Does lack of estrogen cause hair loss?

Lack of estrogen can contribute to female hair loss and is of less concern in men since it is not a predominant hormone in the first place for male individuals. Men typically have lower estrogen levels than women. When levels of estrogen and progesterone drop in women, hair grows more slowly and is much thinner. The lower levels of estrogen and progesterone can also mean there are higher circulating levels of the male hormone testosterone that can be converted into androgens like DHT. These androgens shrink hair follicles, resulting in hair thinning and hair loss.

Surgical Options for Hair Loss Treatment: Hair Transplantation

When it comes to hair loss treatments, some patients may opt for surgical treatment options to restore a healthy head of hair fully. Hair restoration treatments like hair transplant surgery are typically suggested for patients who have not had success with any more conservative treatment options. Hair transplants use a “donor site” of hair follicles from the back of the scalp that is surgically moved to the balding area or “recipient site” of the scalp. The most modern method of hair transplant surgery relies on follicular extraction, during which individual hair follicles are transplanted into the donor area one by one, which typically takes 4-8 hours, depending on the size of the treatment area and the number of surgical assistants available for the procedure. After the process, new growth typically takes 6-9 months, and PRP injections are often paired with this procedure to maximize the effectiveness of the surgery.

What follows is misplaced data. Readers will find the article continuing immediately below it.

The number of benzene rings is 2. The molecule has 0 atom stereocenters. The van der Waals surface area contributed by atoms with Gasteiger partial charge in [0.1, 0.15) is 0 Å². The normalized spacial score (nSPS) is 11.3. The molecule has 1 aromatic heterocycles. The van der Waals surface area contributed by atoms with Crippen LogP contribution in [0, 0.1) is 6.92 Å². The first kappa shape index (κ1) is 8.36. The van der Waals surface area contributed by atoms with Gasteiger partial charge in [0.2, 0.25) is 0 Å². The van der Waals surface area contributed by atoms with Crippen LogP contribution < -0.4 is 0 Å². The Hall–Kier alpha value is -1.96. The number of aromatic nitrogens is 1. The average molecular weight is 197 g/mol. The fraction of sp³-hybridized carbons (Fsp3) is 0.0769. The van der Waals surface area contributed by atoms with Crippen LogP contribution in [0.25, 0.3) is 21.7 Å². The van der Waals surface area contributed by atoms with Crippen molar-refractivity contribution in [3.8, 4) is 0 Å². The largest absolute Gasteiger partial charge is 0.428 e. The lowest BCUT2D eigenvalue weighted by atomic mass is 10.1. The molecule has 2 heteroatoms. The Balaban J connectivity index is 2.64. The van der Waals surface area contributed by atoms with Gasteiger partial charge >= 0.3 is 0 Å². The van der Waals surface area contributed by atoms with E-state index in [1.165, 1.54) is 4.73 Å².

Do any men’s hair loss products work?

Yes! There are several hair loss products for men that work to stop shedding and promote new hair growth, the most notable being 5% Minoxidil. Saw palmetto is a common ingredient in many men’s hair loss shampoos that has been shown to improve hair density with regular use. To create a completely customized and targeted treatment approach for your hair loss, it is always recommended to consult with a board-certified dermatologist like Dr. Michele Green in NYC. Dr. Green has the expertise and experience required to advise you on the unique combination of in-office procedures, specially formulated topical products, and prescriptions to suit your needs best.

What causes sudden, rapid hair loss in males?

Unfortunately, hair loss is a condition that affects many men for a host of reasons, including genetics, hormones, the natural aging process, or secondary to another medical condition, among others. Some nutritional deficiencies may induce sudden and rapid hair loss. https://www.ncbi.nlm.nih.gov/pmc/articles/PMC6380979/